By Kristin Sundin Brandt, CFMP
If you have attended any marketing-related conferences, read any marketing-related publications or otherwise considered marketing or advertising a product, service or organization, you know that you are supposed to be marketing to millennials.
But before you plan a full-blown assault, I’d like to make a suggestion…don’t.
Do not start your next marketing plan, or meeting, with the words “we are going to connect with millennials.” Because you cannot do it. Or, to be more specific, you cannot effectively market to any generation or other broadly defined group of people (women, moms, dads, etc).
I know what you are thinking. Millennials, those currently aged 18 to 35, are the largest generation since the Baby Boomers! We must take advantage of this opportunity!
And you are correct. But if you are targeting any group of people by only one criteria, in this case generation, you are guaranteed not to succeed.
Consider for a moment, your life and where you were between the ages of 18 and 35. Personally, in that age range I went from being a freshman in college without a car or more than $100 in my checking account, to a working mom with two children, husband, and mortgage.
Experts trying to differentiate millennials from other generations often end up presenting differentiators that are too vague to be meaningful. Take for example this data pulled from an AdWeek and Café Media infographic regarding millennial women:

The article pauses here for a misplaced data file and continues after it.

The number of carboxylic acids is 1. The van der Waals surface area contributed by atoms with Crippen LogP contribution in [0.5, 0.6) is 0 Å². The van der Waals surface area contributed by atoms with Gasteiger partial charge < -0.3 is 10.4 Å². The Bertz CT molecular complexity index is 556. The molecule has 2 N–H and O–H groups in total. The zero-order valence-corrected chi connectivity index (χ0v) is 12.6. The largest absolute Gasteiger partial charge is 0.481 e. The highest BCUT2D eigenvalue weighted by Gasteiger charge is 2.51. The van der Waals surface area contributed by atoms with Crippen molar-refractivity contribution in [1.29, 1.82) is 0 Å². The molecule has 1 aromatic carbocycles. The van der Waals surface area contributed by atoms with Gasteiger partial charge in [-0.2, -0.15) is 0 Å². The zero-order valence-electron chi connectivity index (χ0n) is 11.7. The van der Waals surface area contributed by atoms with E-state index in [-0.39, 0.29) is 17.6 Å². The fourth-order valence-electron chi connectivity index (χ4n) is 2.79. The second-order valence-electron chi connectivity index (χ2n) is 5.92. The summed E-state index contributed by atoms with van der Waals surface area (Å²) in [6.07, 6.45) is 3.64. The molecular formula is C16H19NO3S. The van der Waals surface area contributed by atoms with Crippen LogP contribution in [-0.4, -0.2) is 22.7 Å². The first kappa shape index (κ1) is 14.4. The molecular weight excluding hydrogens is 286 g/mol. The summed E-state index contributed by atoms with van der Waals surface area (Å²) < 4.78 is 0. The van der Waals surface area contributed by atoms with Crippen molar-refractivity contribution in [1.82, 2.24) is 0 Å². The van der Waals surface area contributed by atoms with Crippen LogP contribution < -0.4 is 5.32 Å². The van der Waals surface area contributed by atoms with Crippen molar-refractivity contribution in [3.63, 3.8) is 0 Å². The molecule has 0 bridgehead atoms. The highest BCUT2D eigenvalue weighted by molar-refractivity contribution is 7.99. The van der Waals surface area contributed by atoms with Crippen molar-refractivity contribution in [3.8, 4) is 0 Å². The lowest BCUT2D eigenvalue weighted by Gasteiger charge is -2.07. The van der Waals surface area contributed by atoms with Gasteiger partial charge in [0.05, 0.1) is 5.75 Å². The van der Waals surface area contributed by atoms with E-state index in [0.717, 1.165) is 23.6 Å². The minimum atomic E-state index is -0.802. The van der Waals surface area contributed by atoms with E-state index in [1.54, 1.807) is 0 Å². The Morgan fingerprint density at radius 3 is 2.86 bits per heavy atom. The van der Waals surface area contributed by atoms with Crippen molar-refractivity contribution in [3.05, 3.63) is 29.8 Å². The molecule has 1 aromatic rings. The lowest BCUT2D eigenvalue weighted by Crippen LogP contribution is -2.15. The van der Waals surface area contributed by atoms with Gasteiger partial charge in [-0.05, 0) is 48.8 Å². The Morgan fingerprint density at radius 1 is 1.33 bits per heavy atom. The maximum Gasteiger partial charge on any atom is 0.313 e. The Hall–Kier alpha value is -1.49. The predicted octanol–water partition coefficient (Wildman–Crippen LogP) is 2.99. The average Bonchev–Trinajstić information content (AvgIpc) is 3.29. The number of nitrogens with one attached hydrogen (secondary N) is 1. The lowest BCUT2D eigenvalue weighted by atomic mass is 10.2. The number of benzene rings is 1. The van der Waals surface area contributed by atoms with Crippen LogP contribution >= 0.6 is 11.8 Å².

- 73% say their hairstyle and makeup are expressions of their personality
- 87% say they aren’t afraid to chart a different course than their friends
- 84% get excited when something is new and different
Are these really statistics? Because it feels like we are just making up stuff now.
It’s also easy to infer from this graphic that I, as a Gen X mom, am a member of the collective—a mom-jean wearing woman with a generic haircut, afraid to chart my own course or speak my own mind.
Identifying target audiences as part of a marketing plan is essential to your success—but we need to be more specific than millennials, or women, or moms, or even millennial moms. We need to consider other factors—geographic (where do they live), psychographic (their interests, attitudes, opinions), and demographic (what is their gender, income and, yes, age).
And that’s the point. You can (and should) introduce products, services and technologies for, and marketed to, millennials. You just need to segment to more than their generation, because I can promise you that your customers and prospects think of themselves as more than just millennials.
Don’t believe me? Go ask a millennial.
Kristin Sundin Brandt, CFMP, is the president of Sundin Associates Inc., Natick, Mass., an agency specializing in financial services companies.